Predicting AI’s Impact On Building Management, Organization And Design
The artificial intelligence boom, so prevalent in so many walks of life, is now impacting the real estate space as well. Some have gone so far as to call it a revolution, adding that there are few things in the industry that will not be automated or disrupted.
If it is in fact a revolution, it is being played out in slow motion. At the moment AI’s most significant impact on the real estate industry is on the way pricing is managed in apartment communities, through a yield-management system based on web searches, inquiries, projected occupancies, renewals and actual traffic.
More to come, to be sure. Some industry leaders are apprehensive about the latest technological wrinkles, and as a result have adopted a wait-and-see approach toward AI.
I feel otherwise. I find AI to be really exciting, and believe it will lead to greater efficiency and ultimately greater service to tenants in multifamily properties — and, as a result, more profitable operations. And my enthusiasm appears to be widespread. In the second quarter of 2018, for instance, AI startups turned 116 deals totaling $1.9 billion, according to PwC and CB Insights. That’s nearly 30% greater than the previous quarter, making it the most productive quarter in two years. Now AI stands poised to disrupt the most lucrative industry in the U.S.: Real estate drew in some $2.6 trillion in 2017, just over 13% of the U.S. GDP. Some $1.3 trillion of that is tied up in apartment rentals.
The disruption will be wide-ranging, touching such areas as advertising, marketing and customer service, but I foresee it having particular impact on property management, organization and design. Truly, AI is only beginning to scratch the surface of the real estate space, only beginning to boldly go where it has seldom gone before. Goodness knows it already impacts our lives in a multitude of other ways — and in ways we might not even realize. Consider online banking and shopping. Consider, for that matter, the possibility of self-driving cars.
Which brings us back to innovation in the multifamily space. To revisit the idea of pricing rentals, it is not all that dissimilar to the manner in which the airline industry prices seats on planes — they’ve been doing it for a while now, and it works very well. It maximizes revenue on the landlord side, and it also makes available discounts or move-in specials where a community needs to increase its occupancy.
That also benefits tenants who happen to be rental shopping at that particular time, who are greater in number than ever before. Nine million people across the country have chosen to go that route in the last decade, the greatest increase over such a span in U.S. history. This heightened demand for multifamily properties has resulted in a concomitant demand for property management services. And such AI-based technology as voice recognition is one avenue that can be used to improve those services.
Ashwin Karuhatty, Alexa Smart Properties Business Development Leader at Amazon, summarized voice recognition’s evolution at the RealWorld conference in July 2017, pointing out that while there were virtually no voice searches in 2014, that number rose to 50 billion a month in 2017 and is expected to reach 200 billion by 2020.
Such technology, which includes not only Alexa but other virtual assistants like Apple’s Siri and Google Home, is part of the so-called internet of things, an interconnected world comprised of such smart devices as thermostats, lights, refrigerators, smoke detectors, locks, beds and garage openers. Karuhatty told those in attendance at the conference that this technology reflects the “third wave” of the internet, and discussed the manner in which smart devices might adjust various interior settings courtesy of voice prompts.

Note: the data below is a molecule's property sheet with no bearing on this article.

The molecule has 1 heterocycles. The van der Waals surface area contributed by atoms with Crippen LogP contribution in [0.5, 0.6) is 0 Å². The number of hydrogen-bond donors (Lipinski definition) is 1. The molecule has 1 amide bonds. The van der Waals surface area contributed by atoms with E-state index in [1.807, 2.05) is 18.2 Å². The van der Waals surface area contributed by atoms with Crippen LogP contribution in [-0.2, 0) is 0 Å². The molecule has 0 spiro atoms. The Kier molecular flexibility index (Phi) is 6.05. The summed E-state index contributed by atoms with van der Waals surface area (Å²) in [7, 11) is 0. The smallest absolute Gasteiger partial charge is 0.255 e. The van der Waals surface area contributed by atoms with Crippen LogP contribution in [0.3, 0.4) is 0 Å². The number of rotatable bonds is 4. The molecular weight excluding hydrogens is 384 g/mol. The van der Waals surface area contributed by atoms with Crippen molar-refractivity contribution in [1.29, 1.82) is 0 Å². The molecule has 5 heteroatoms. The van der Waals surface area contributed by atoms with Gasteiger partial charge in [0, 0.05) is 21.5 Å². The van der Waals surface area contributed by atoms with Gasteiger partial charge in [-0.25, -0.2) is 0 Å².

This cuts in several other directions as well. Owners of multifamily properties could use phone assistants to field calls from prospective tenants. And upon moving in, residents would never have to leave the comfort of their apartments to pay the rent or report a maintenance issue; they could use chatbots or virtual assistants for those tasks.
Another bit of smart technology that comes into play is Radio Frequency Identification (RFID), as it is used in key fobs. Through such devices, it is possible to track the frequency different amenities in a multifamily property might be used, such as a pool, fitness center or business center. The helps in the planning of a property’s layout.
There are sensors capable of detecting whether residents are home or not, allowing a given unit’s temperature to be adjusted accordingly — which, among other things, improves a property’s energy efficiency. There is AI capable of understanding ahead of time when maintenance might be necessary, or when a given piece of equipment — say, a furnace — might be nearing its expiration date. That would, as a result, enable a landlord to nip potential problems in the bud.
In the future, I believe AI will make it possible for property owners to tailor service requests to meet tenants’ needs, something that is of vital importance, as the fulfillment of such requests is often critical to whether or not tenants decide to renew their leases.
I also believe that in the future it will be possible to anticipate the movements of prospective tenants — that it will be possible to create a database showing those in a certain section of Manhattan, for instance, who have a lease expiring and might be in the market for a new place.
Simply put, the revolution figures to continue, making its impact in ways that we are only beginning to discern.